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French-built Land Rover substitute hits roads in 2022

The no-frills Land Rover replacement is to roll off production lines in France in July next year, six months later than planned due Covid-related delivery issues for some parts

Sir Jim Ratcliffe, the billionaire founder of Ineos chemical company, set up a new unit called Ineos Automotive to build a 4x4 he is calling the Grenadier, from scratch, to keep the spirit of the old Land Rover alive Pic: Courtesy of Sir Jim Ratcliffe

The Grenadier is the 4x4 designed to replace the historic Land Rover design, which its owners stopped building, after 68 years, in 2016.

Land Rover replaced it with a 4x4 called the Defender, which has a price range of €54,000 to €129,000 and uses electronics for many of the functions performed mechanically on the old Land Rover.

It is much more comfortable than the old Land Rover but many feel the basic utility ability of the vehicle has been lost.

Sir Jim Ratcliffe, the billionaire founder of Ineos chemical company, set up a new unit called Ineos Automotive to build a 4x4 he is calling the Grenadier, from scratch, to keep the spirit of the old Land Rover alive.

His fortune is estimated at £17.5billion, making him the UK’s richest man.

An outspoken supporter of Brexit, Sir Jim moved to Monaco last year, saving himself an estimated €4billion in tax payments. The Sunday Times estimated that he paid €110million in taxes in 2018, making him the third largest individual taxpayer in the UK.

Initial plans to build the Grenadier involved two factories being set up from scratch, one in Wales and another in Portugal.

Sites were being prepared for the factories and deals were being negotiated with local development agencies.

Then Daimler, which makes small Smart cars as well as Mercedes cars and vans, announced it wanted to sell its factory making Smart cars in Hambach in France’s Moselle department.

In less than a month, Ineos Automotive had bought the factory for an undisclosed sum, with Sir Jim reported as saying the opportunity to buy a working factory with skilled workers was too good to pass up.

In a statement, Ineos Automotive said: “The site’s location on the French-German border, only 200km from Stuttgart, gives excellent access to supply chains, automotive talent and target markets.” As part of the deal, the factory will continue to produce electric versions of the Smart car until 2024.

The Hambach factory is one of the most modern car factories in the world, being built from nothing and opened with much ceremony in 1997.

French president Jacques Chirac and German chancellor Helmut Kohl were both at the official opening ceremony, and an estimated two million Smart cars have been built there since. Ineos Automotive initially hoped to start selling Grenadiers by the end of this year but plans have been put back by Covid-related delays.

Almost all car makers have announced delays due to global shortages of electronic chips, steel, rubber and other materials.

Mayor of Hambach, Daniel Muller, said that the news that Ineos was advancing in its plans was “excellent.”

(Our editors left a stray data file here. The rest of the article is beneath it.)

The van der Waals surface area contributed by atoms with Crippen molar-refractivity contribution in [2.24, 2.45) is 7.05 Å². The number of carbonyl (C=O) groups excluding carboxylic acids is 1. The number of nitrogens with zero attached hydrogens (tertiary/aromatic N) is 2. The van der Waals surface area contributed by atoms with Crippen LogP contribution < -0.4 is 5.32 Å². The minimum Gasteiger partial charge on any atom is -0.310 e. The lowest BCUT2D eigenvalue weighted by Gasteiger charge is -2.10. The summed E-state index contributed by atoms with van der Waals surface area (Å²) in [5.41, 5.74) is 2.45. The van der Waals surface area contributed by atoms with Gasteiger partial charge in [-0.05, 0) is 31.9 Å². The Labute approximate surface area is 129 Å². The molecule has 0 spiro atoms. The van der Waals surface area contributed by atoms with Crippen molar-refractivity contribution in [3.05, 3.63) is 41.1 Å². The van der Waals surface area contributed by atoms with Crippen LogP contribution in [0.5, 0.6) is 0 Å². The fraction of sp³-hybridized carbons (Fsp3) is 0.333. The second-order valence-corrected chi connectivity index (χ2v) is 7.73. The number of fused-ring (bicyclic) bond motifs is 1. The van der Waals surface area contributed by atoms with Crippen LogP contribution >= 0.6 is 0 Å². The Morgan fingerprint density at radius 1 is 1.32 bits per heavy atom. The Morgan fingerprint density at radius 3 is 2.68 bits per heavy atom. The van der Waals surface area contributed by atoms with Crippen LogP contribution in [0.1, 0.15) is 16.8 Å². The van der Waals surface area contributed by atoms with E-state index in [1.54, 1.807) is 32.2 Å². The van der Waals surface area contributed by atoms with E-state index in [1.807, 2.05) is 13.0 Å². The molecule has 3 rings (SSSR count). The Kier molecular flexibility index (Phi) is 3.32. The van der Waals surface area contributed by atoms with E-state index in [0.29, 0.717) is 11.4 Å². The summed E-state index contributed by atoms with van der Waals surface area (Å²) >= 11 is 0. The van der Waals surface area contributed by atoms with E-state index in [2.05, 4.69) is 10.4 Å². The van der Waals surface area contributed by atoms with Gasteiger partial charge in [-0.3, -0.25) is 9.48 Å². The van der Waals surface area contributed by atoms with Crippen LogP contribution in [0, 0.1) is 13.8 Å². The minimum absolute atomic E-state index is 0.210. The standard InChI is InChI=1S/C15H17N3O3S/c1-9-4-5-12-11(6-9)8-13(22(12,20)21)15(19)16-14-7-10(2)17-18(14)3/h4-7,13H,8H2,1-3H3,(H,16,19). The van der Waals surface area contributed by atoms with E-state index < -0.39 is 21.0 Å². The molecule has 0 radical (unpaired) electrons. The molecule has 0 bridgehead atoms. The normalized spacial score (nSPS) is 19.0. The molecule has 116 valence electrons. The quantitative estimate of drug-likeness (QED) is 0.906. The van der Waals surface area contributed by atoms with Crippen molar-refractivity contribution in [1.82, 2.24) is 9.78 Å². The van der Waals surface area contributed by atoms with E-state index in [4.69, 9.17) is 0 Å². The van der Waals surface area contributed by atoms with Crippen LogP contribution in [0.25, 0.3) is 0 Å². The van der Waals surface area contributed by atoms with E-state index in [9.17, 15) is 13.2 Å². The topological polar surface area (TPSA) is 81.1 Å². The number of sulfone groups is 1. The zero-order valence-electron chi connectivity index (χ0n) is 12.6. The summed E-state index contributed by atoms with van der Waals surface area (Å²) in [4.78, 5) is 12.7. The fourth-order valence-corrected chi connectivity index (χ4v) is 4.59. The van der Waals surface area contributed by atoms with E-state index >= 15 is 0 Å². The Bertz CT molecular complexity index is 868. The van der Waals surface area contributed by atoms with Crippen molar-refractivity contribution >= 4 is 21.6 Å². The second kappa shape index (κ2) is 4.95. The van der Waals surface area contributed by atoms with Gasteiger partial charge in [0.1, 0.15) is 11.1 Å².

“When Mercedes said they were going to stop the Smart there was concern, but then when we heard Ineos was taking over, we were very relieved and happy. Ineos has a big chemical factory only about seven kms away so they are known and respected here.”

Mr Muller saw one of the prototypes of the Grenadier when an event was held at the factory for a visiting government minister. “It looked very good - ready for work,” he said.

He has also received regular briefings from top management at the factory. “Everything has gone well so far,” he said.

Ineos Automotive said it has just started a programme of testing 130 phase II prototypes, after a model was driven by Sir Jim himself on a testing ground carved into the Schöckl mountain in Austria.

“We have made great strides since the very early versions of the Grenadier I drove a year ago,” Sir Jim said in a statement in May. “Today was a real test for our prototypes and they came through it really well.

“There is still work to do but I am confident that the Grenadier will do the job we have developed it to do.” Some cold weather testing of the prototype has already taken place in northern Sweden.

Warm weather and desert testing is due to take place this summer, including in Death Valley in California, and in the Middle East. Much of the detailed design has been carried out in Austria by the Magna Steyr engineering consultancy.

Unions at the plant have been reserved about the changes, fearing job losses and doubting if there will still be a market for large 4x4s in a decade.

Ineos Automotive seems to have taken these concerns on, and said it had formed a partnership with South Korean firm Hyundai last November to “explore possibilities” in using hydrogen as a fuel.

Hyundai is one of the world’s largest makers of hydrogen fuel cells and the announcement led to speculation that a fuelcell version of the Grenadier might be worked on.

Fuel-cells use hydrogen fuel to produce electricity, with pure water as a by-product.


Ineos is best known in France for sponsoring a British professional cycling team, formerly sponsored by Sky, with Tour de France winners Bradley Wiggins and Chris Froome racing for it.

The team last year rebranded as Ineos Grenadiers after the car. Ineos employs 22,000 people in 34 businesses with core businesses of petrochemicals, speciality chemicals and oil products.

It has 183 factories in 26 countries, with 2020 sales of €11.3 billion and an operating profit of €659million. Sir Jim owns an estimated 60% of the firm.

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